A “specific threat of violence” at Beth El Synagogue’s Friday night services forced the synagogue to close on Friday, and move Friday and Saturday services online.
The threat was submitted through the ADL Midwest’s incident reporting system. The ADL then notified federal and local law enforcement organizations, as well as the institutions that needed to know.
In an email from Beth El Managing Director Matt Walzer that went out shortly before 3 a.m., all Beth El facilities in the region
were notified, there were indications that the threat may have come from the Twin Cities area. St. Louis Park was also referenced by name.
“Since being notified, we have been in close communication with local and federal law enforcement regarding this matter and they are actively investigating in collaboration with ADL Midwest and the JCRC of Minnesota and the Dakotas,” Walzer said.
The closure includes the synagogue offices and the Aleph Preschool. Friday night services at Beth El are now going to be virtual-only, along with Shabbat morning services on Sept. 11.
“Our community is still vibrant, we’re still serving, we’re still making sure we are there for our congregants,” Walzer said at a press conference on Friday afternoon. Asked about when the synagogue will decide to hold in-person services again, Walzer said Beth El was waiting on the results of the investigation to do so.
ADL Midwest Executive Director David Goldenberg confirmed the details in Beth El’s email.
“Yesterday evening, ADL received a threat directed toward a synagogue in the Midwest region. Since then, we have been in close contact with federal and local law enforcement and our partners in the Jewish community, including the JCRC, Secure Communities Network, and Jewish institutions,” he said in an email. “ADL’s analysts at our Center on Extremist are also monitoring extremist and alt-right online platforms for any additional threats.”
“The JCRC staff is in direct contact with Beth El Synagogue, with local and federal law enforcement,” Hunegs said. “We’re also working closely with the ADL Midwest office and the Secure Community Network. People need to know that we’re working closely with all these important elements of community security.”
Specific details of the threat are not being released as the investigation is continuing. “We’re looking forward to the ongoing investigation, getting to the bottom of this, finding and prosecuting the person who did this,” Spano said.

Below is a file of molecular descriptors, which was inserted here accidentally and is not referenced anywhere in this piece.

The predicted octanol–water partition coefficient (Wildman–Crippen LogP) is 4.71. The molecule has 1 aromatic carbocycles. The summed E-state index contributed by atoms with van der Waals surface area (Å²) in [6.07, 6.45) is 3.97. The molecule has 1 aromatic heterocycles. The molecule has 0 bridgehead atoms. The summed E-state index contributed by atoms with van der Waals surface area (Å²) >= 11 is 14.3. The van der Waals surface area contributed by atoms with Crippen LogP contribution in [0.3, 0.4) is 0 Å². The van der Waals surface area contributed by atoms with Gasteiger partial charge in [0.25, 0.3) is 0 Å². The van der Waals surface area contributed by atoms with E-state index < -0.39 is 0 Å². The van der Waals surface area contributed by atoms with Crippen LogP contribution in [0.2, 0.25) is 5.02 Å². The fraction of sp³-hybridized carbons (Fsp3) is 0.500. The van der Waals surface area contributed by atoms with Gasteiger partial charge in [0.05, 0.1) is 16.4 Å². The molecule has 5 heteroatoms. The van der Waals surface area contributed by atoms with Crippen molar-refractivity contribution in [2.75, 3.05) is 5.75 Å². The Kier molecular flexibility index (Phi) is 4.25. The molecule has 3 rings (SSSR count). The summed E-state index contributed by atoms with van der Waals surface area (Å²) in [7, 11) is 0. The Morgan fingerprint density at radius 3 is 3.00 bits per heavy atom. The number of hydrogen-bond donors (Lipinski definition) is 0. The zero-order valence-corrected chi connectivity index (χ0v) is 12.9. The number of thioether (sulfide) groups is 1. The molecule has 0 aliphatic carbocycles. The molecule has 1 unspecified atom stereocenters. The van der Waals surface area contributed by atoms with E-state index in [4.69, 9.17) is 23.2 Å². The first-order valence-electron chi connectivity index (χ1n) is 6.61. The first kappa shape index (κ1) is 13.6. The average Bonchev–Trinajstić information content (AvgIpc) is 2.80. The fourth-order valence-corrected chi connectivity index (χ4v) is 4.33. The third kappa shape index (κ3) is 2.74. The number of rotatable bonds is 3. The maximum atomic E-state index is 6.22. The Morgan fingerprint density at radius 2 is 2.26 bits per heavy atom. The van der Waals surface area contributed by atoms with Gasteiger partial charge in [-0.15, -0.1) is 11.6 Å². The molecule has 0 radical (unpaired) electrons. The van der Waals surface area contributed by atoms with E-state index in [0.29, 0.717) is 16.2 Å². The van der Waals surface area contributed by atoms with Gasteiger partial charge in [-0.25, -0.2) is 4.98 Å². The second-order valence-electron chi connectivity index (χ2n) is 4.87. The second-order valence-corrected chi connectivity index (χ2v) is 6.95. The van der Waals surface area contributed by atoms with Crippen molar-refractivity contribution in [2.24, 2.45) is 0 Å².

According to a statement from the St. Louis Park Police Department, they were notified of the posting at approximately 9:15 p.m. Thursday night. “St. Louis Park police officers and investigators began the process of trying to identify the source of the message and whether any related suspicious activity was occurring in the vicinity – none has been identified at this time,” the statement read. “Through the night and during the morning, St. Louis Park police and investigators have been continuing to investigate and information has been shared with state and federal authorities, local community organizations and schools in the area.”
Michael Masters, the executive director of SCN, a Jewish Federations of North America-founded group that is the central organization dedicated exclusively to the safety and security of the American Jewish community, said that the response and proactivity is something that the community should appreciate.
“We’ve seen a dramatic increase in these threats across the country over the last few years,” Masters said. “It’s the exception, not the rule, when have a day where there isn’t a threat to the Jewish community — especially online. As we deal with the High Holidays and the 9/11 anniversary, it requires us to be more vigilant.”
Spano lauded the close connection between Beth El and law enforcement. “The big takeaway for me right now is the confidence…that our police department and the Jewish community in St. Louis Park have developed, over the years, a tight, tight relationship and coordination around these sorts of threats,” he said. “As tragic as this may be, [the threat] will not diminish the Jewish community.”
Said Hunegs: “We live in a time where there have been years of security planning for the community,” Hunegs said. “It’s important to keep in mind that we’ve grown experienced in dealing with such issues, which are, unfortunately, a reflection of the time in which we live. [Our response] wasn’t invented today or yesterday. We’ve been working on this for a while.”
This is a breaking story that will be updated throughout the day.